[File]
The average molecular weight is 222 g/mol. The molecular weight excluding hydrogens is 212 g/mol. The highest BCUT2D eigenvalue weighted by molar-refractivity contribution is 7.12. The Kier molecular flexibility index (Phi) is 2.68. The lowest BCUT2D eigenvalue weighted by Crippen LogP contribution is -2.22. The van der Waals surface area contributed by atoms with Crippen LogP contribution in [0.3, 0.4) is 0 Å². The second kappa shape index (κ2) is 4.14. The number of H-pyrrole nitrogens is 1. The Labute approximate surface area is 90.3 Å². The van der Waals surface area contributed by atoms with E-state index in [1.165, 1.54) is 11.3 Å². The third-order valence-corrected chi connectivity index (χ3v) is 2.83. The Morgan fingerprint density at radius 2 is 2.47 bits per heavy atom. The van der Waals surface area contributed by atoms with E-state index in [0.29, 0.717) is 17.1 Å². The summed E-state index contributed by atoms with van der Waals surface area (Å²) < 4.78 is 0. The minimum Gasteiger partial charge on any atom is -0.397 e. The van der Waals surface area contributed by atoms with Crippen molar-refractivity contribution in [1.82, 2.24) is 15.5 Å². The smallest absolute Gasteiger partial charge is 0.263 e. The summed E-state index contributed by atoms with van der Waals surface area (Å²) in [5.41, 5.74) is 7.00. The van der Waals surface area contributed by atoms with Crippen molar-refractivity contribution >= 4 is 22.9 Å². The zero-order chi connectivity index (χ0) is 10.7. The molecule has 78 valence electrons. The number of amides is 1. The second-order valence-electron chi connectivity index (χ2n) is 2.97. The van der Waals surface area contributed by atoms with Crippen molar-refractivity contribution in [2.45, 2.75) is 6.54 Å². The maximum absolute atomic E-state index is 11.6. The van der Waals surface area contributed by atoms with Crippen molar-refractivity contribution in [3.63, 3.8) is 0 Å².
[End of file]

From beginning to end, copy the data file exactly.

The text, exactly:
The average molecular weight is 222 g/mol. The molecular weight excluding hydrogens is 212 g/mol. The highest BCUT2D eigenvalue weighted by molar-refractivity contribution is 7.12. The Kier molecular flexibility index (Phi) is 2.68. The lowest BCUT2D eigenvalue weighted by Crippen LogP contribution is -2.22. The van der Waals surface area contributed by atoms with Crippen LogP contribution in [0.3, 0.4) is 0 Å². The second kappa shape index (κ2) is 4.14. The number of H-pyrrole nitrogens is 1. The Labute approximate surface area is 90.3 Å². The van der Waals surface area contributed by atoms with E-state index in [1.165, 1.54) is 11.3 Å². The third-order valence-corrected chi connectivity index (χ3v) is 2.83. The Morgan fingerprint density at radius 2 is 2.47 bits per heavy atom. The van der Waals surface area contributed by atoms with E-state index in [0.29, 0.717) is 17.1 Å². The summed E-state index contributed by atoms with van der Waals surface area (Å²) < 4.78 is 0. The minimum Gasteiger partial charge on any atom is -0.397 e. The van der Waals surface area contributed by atoms with Crippen molar-refractivity contribution in [1.82, 2.24) is 15.5 Å². The smallest absolute Gasteiger partial charge is 0.263 e. The summed E-state index contributed by atoms with van der Waals surface area (Å²) in [5.41, 5.74) is 7.00. The van der Waals surface area contributed by atoms with Crippen molar-refractivity contribution >= 4 is 22.9 Å². The zero-order chi connectivity index (χ0) is 10.7. The molecule has 78 valence electrons. The number of amides is 1. The second-order valence-electron chi connectivity index (χ2n) is 2.97. The van der Waals surface area contributed by atoms with Crippen molar-refractivity contribution in [2.45, 2.75) is 6.54 Å². The maximum absolute atomic E-state index is 11.6. The van der Waals surface area contributed by atoms with Crippen molar-refractivity contribution in [3.63, 3.8) is 0 Å².